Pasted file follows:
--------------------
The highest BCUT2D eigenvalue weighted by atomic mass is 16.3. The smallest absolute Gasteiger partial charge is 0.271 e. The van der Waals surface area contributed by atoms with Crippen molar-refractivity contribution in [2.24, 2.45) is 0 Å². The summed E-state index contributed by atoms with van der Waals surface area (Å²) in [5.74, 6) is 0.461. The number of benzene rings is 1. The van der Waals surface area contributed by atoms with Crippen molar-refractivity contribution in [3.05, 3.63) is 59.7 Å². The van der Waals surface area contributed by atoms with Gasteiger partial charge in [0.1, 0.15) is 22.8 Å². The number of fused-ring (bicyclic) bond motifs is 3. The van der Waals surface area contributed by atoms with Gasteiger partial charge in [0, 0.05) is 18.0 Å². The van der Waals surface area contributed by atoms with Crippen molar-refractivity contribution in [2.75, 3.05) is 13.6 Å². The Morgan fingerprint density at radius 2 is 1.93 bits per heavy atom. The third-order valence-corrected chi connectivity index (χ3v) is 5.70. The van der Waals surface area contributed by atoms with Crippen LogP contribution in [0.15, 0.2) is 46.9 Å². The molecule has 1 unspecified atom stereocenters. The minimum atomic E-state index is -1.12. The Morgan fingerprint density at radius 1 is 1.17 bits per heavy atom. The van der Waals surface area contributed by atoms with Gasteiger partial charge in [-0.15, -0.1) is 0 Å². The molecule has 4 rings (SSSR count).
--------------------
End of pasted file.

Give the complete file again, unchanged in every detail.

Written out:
The highest BCUT2D eigenvalue weighted by atomic mass is 16.3. The smallest absolute Gasteiger partial charge is 0.271 e. The van der Waals surface area contributed by atoms with Crippen molar-refractivity contribution in [2.24, 2.45) is 0 Å². The summed E-state index contributed by atoms with van der Waals surface area (Å²) in [5.74, 6) is 0.461. The number of benzene rings is 1. The van der Waals surface area contributed by atoms with Crippen molar-refractivity contribution in [3.05, 3.63) is 59.7 Å². The van der Waals surface area contributed by atoms with Gasteiger partial charge in [0.1, 0.15) is 22.8 Å². The number of fused-ring (bicyclic) bond motifs is 3. The van der Waals surface area contributed by atoms with Gasteiger partial charge in [0, 0.05) is 18.0 Å². The van der Waals surface area contributed by atoms with Crippen molar-refractivity contribution in [2.75, 3.05) is 13.6 Å². The Morgan fingerprint density at radius 2 is 1.93 bits per heavy atom. The third-order valence-corrected chi connectivity index (χ3v) is 5.70. The van der Waals surface area contributed by atoms with Crippen LogP contribution in [0.15, 0.2) is 46.9 Å². The molecule has 1 unspecified atom stereocenters. The minimum atomic E-state index is -1.12. The Morgan fingerprint density at radius 1 is 1.17 bits per heavy atom. The van der Waals surface area contributed by atoms with Gasteiger partial charge in [-0.15, -0.1) is 0 Å². The molecule has 4 rings (SSSR count).